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Israeli Court Acquits Prison Worker in Death of Eritrean Immigrant


FILE - Israeli policemen stand next to the body of a suspected Palestinian attacker, who opened fire on people at a bus station in the southern Israeli city of Beersheba, Oct. 19, 2015.

FILE - Israeli policemen stand next to the body of a suspected Palestinian attacker, who opened fire on people at a bus station in the southern Israeli city of Beersheba, Oct. 19, 2015.

An Israeli court has acquitted Hananiya Shabbat, an employee of the prison service, of charges that he was part of a mob that killed an Eritrean immigrant at a bus station in the southern Israeli city of Beersheba last October.

Eritrean immigrant Habtom Zerhom was killed following a terror attack in which a gunman shot and killed 19-year-old Israeli Defense Forces soldier Omri Levi, and wounded several other people. In the ensuing chaos, Zerhom was wrongly identified as the attacker, then was beaten by onlookers and shot by Israeli police.

Shabbat had been accused of unnecessary violence and behaving in a manner not in keeping with his position as a prison worker. He was acquitted of all charges.

His attorney, Dan Groves, said his client and another prison employee were driving by the bus station and had tried to help in the aftermath of the attack.

"The court today gave a very clear verdict after very carefully examining the evidence," Groves told VOA. "When you look at the evidence, his actions are very, very reasonable. … He and his officer heard shooting. They stopped the car and jumped inside trying to help even though it was not their job, and they were not armed with anything."

Groves said his client was anxious to clear his name and had been on leave from his job since October. "Now he will get back to work and try to get his life back," Groves said.

Charges against police, security

Limor Lugasi, a lawyer representing Zerhom's family, filed a lawsuit against the police and the company in charge of security at the bus station for negligence and allowing a terrorist to enter the bus station.

The lawsuit also accuses the police of not being able to thwart the mob, which attacked Zerhom while he was on the ground after being shot.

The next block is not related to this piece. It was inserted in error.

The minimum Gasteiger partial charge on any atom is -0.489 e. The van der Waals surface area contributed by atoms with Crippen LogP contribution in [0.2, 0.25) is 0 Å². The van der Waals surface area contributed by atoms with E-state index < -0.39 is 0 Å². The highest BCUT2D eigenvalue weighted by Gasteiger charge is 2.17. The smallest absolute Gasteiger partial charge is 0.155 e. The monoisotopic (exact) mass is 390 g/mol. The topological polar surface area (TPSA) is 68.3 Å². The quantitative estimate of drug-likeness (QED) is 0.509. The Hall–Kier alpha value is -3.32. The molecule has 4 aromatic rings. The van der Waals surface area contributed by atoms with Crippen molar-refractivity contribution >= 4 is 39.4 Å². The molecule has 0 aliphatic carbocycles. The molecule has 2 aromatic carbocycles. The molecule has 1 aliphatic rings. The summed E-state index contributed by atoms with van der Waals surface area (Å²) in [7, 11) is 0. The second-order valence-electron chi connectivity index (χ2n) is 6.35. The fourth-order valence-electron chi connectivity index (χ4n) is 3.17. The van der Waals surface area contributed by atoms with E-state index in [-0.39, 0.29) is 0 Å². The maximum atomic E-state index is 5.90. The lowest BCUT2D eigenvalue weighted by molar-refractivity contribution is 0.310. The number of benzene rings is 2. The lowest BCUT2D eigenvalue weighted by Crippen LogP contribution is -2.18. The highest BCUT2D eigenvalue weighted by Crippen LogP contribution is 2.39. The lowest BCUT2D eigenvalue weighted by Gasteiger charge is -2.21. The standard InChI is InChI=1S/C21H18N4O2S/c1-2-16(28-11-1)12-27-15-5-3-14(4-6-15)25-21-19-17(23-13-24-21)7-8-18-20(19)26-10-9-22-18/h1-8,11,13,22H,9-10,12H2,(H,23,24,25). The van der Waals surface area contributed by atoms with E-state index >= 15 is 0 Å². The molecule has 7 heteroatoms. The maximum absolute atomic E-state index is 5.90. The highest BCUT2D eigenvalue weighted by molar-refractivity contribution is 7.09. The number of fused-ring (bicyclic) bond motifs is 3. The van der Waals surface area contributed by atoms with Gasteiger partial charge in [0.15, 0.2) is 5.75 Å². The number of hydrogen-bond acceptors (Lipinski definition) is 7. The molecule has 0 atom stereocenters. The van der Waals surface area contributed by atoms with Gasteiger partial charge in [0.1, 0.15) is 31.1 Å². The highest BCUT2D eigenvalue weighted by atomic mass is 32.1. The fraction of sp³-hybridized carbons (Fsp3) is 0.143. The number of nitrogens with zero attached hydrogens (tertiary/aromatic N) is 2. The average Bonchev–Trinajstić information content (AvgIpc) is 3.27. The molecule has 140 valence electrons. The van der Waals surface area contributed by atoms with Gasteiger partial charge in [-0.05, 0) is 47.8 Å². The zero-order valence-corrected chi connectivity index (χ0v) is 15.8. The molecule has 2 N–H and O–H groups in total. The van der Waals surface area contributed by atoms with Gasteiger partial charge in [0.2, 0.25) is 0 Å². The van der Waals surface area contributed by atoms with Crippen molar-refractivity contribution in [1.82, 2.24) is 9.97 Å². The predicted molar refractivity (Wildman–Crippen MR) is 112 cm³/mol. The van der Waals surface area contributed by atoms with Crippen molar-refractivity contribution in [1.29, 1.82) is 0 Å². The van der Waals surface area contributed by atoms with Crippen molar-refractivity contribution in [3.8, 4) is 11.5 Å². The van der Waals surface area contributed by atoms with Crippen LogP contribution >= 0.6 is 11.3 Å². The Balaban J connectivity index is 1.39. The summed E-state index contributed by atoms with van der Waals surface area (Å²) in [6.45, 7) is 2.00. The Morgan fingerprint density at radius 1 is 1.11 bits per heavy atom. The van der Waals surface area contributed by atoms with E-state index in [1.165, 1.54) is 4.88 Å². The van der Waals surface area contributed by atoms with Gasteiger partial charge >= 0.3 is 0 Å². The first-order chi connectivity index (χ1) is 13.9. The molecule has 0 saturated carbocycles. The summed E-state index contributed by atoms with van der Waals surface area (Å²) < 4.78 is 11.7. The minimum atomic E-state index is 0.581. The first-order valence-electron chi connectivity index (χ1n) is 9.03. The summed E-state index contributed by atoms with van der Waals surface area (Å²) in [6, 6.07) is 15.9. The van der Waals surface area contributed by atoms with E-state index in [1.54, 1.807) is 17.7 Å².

Lugasi said that despite the acquittal, it was clear that others will face criminal charges for what they did to Zerhom.

"In the video footage, you can see it clearly that the policeman and all of the people that were there attacked Habtom [Zerhom] with everything they had to attack him. They attacked him with the table; they attacked him with clubs," said Ohad Priel, an attorney working with Lugasi.

The lawsuit, filed earlier this month at the Beersheba District Court, requests that the National Insurance Agency recognize Zerhom as a victim of terror and asks for compensation of 3 million New Israel Shekel (NIS), or about $780,000, for his family.

Although Israel Radio has reported that the demand was rejected because Zerhom entered the country illegally, Lugasi said there are ongoing discussions with the government. Zerhom had received a license to remain in Israel temporarily.

"We are in discussion with the government to give them compensation for the family of Habtom Zerhom, but we didn't get the final answer of this," she said.

She expects an answer in about a month.

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    Salem Solomon

    Salem Solomon is a journalist and web producer at Voice of America’s Horn of Africa Service, where she reports in English, Amharic and Tigrigna. Her work has appeared in The New York Times, Poynter.org, Reuters and The Tampa Bay Times. Salem researches trends in analytics and digital journalism, and her data-driven work has been featured in VOA’s special projects collection.

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